How to teach Audience

Media would not exist without audiences. Yet the media have to compete for people’s attention and interest; and finding and keeping an audience is not easy. Producers might imagine they know what different groups of people will want, but it is often hard to explain why some things become popular and others do not. People also use, interpret and respond to media in very different ways. A given media text will not mean the same thing to everybody. Understanding and reflecting on our own and others’ uses of media is therefore an important part of media education.

simpsons220 Audience

What we are likely to discover is that in order “to question the media” (to engage with this interrogative activity), we also have to develop our own understanding of and position in relation to the structures of power and subordination in our societies. It means that we must develop the courage to interrogate our identities, politically and psychologically…. How we perceive the relationship of power and subordination in our societies will impact considerably on the ways in which we approach the study and conceptualization of the audience.
Robert Ferguson, The Media in Question, 2004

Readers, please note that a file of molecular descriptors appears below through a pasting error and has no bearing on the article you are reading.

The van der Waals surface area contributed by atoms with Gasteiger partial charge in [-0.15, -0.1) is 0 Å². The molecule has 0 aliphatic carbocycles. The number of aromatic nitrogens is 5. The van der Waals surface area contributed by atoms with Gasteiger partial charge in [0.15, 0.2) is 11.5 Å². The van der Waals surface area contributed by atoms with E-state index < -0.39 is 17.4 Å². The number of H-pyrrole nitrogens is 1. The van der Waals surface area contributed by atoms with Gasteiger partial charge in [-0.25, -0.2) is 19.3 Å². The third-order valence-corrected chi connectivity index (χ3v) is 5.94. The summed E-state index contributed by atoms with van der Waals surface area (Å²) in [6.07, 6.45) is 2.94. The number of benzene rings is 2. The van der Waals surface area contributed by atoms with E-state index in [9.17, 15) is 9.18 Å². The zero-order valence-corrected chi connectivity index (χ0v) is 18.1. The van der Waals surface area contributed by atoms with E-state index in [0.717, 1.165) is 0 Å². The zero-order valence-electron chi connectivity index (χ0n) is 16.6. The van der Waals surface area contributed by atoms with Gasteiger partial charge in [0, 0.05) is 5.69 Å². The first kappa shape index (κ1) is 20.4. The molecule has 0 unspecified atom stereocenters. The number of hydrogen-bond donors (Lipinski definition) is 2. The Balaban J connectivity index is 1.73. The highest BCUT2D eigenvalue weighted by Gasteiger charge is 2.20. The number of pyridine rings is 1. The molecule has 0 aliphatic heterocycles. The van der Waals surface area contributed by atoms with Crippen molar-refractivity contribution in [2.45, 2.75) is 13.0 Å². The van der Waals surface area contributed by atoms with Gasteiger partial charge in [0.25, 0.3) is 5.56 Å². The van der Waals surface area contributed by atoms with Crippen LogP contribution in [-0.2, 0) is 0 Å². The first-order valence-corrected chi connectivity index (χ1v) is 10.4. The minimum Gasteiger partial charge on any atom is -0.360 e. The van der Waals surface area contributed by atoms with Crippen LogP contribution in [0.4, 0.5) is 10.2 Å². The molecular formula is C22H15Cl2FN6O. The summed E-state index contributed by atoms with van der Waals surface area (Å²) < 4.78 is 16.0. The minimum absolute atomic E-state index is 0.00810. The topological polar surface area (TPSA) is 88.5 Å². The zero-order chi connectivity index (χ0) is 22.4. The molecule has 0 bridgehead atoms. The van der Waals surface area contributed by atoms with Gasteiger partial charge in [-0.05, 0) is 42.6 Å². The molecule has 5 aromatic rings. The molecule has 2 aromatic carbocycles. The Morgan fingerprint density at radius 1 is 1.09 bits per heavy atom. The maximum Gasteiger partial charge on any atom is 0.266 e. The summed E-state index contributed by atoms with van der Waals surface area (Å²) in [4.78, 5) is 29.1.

Different people experience the same media message differently. Audiences play a role in interpreting media texts because each audience member brings to the media text a unique set of life experiences (age, gender, education, cultural upbringing, etc.) which, when applied to the text-- or combined with the text-- create unique interpretations. A World War II veteran, for example, brings a different set of experiences to a movie like Saving Private Ryan than any other audience member--resulting in a different reaction to the film as well as, perhaps, greater insight.

Even parents and children watching TV together do not “see” the same program. This concept turns the tables on the idea of TV viewers as just passive “couch potatoes.” We may not be conscious of it but each of us, even toddlers, are constantly trying to “make sense” of what we see, hear or read. The more questions we can ask about what we are experiencing around us, the more alert we can be about accepting or rejecting messages. Research indicates that, over time, children of all ages can learn age-appropriate skills that give them a new set of glasses with which they can “read” and interpret their media culture.

Read a summary of the Key Questions
and some Examples for Students

Source: 2003 Center for Media Literacy Literacy for the 21st Century / Orientation & Overview
Source: Buckingham, David: Questioning the Media: A Guide for Students.